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Mine footage sparks re-entry call

NZ Newswire logoNZ Newswire 30/04/2017

Six-year-old footage of inside the Pike River Mine where the bodies of 29 workers remain after an explosion has become public, reigniting search calls.

The families of the men killed in the 2010 disaster want the mine re-entered but the government says it's too dangerous.

The footage, date-stamped March 15, 2011 or three months after the final explosion, was revealed on Sunday by Newshub.

It shows a robot which stops when it gets to an abandoned loader and men in the drift or mine passageway making an ad hoc water cover for the robot.

Labour Party leader Andrew Little says the footage appears to show that going into the drift doesn't pose the danger the government and mine owner Solid Energy, a state-owned enterprise, claim.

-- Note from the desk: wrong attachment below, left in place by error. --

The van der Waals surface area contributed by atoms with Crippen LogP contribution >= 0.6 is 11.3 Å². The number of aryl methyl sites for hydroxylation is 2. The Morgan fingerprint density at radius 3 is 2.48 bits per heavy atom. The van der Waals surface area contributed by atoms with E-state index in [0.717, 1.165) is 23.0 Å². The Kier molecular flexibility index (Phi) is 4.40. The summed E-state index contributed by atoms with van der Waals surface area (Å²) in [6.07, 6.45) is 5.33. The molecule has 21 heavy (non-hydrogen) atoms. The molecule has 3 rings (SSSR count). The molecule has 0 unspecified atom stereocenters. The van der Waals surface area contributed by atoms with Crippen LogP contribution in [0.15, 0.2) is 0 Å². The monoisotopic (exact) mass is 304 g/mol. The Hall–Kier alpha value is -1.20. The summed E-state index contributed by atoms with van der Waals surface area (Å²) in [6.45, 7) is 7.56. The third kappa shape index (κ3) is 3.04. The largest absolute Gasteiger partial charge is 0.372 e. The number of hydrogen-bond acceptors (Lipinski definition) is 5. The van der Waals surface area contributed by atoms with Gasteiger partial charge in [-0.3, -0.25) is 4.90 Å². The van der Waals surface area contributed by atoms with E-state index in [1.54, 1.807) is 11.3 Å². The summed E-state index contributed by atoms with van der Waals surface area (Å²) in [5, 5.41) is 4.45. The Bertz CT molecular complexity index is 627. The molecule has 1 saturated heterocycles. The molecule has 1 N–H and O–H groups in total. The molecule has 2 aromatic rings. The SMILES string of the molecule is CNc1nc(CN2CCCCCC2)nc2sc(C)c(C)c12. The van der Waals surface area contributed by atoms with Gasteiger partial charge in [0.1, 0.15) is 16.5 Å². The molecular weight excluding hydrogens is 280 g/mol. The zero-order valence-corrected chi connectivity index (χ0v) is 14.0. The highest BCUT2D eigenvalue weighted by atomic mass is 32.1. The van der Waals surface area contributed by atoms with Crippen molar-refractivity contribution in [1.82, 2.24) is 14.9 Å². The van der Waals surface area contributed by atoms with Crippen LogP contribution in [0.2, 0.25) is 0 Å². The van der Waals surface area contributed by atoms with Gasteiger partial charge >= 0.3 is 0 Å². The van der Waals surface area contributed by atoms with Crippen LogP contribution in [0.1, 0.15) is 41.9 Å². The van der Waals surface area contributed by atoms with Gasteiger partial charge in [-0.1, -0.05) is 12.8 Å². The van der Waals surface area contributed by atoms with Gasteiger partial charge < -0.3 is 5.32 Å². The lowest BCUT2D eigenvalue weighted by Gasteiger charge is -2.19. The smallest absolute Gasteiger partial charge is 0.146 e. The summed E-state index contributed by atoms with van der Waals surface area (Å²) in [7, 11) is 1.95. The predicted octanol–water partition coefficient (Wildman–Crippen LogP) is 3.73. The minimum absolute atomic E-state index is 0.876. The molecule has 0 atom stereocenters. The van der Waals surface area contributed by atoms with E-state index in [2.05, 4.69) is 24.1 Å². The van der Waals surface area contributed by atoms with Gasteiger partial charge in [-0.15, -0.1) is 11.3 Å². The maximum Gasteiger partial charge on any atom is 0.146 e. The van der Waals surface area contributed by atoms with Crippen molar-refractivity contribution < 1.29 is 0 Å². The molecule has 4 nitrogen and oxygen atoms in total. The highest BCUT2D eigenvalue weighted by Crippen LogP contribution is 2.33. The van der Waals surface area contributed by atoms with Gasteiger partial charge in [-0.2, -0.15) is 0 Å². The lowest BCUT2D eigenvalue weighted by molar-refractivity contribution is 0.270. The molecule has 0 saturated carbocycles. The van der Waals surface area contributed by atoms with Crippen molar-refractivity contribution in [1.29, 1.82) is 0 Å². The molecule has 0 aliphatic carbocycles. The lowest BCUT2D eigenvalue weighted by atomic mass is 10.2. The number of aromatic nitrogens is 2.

"The government must immediately release all Pike footage and images and explain why it has kept the public and the families in the dark for so long," he says.

The new footage casts doubt over the government's reasons for blocking a manned re-entry of the drift, he says.

The sight of men moving confidently inside the drift with only breathing masks on suggests this isn't the excessively dangerous situation.

"National claims sending people into the drift would unduly risk their lives. Yet, here is film of two men calmly working in the drift, taking their time to make an ad hoc water cover for a robot."

The drift appears undamaged.

The robot overheats and emits smoke yet no explosion is triggered.

This makes a lie of (Environment Minister) Nick Smith's claim that the 98 per cent methane atmosphere in the drift is highly flammable. In fact, as the scientifically literate Nick Smith surely knows, methane cannot explode in a nearly pure methane atmosphere with little oxygen," Mr Little says.

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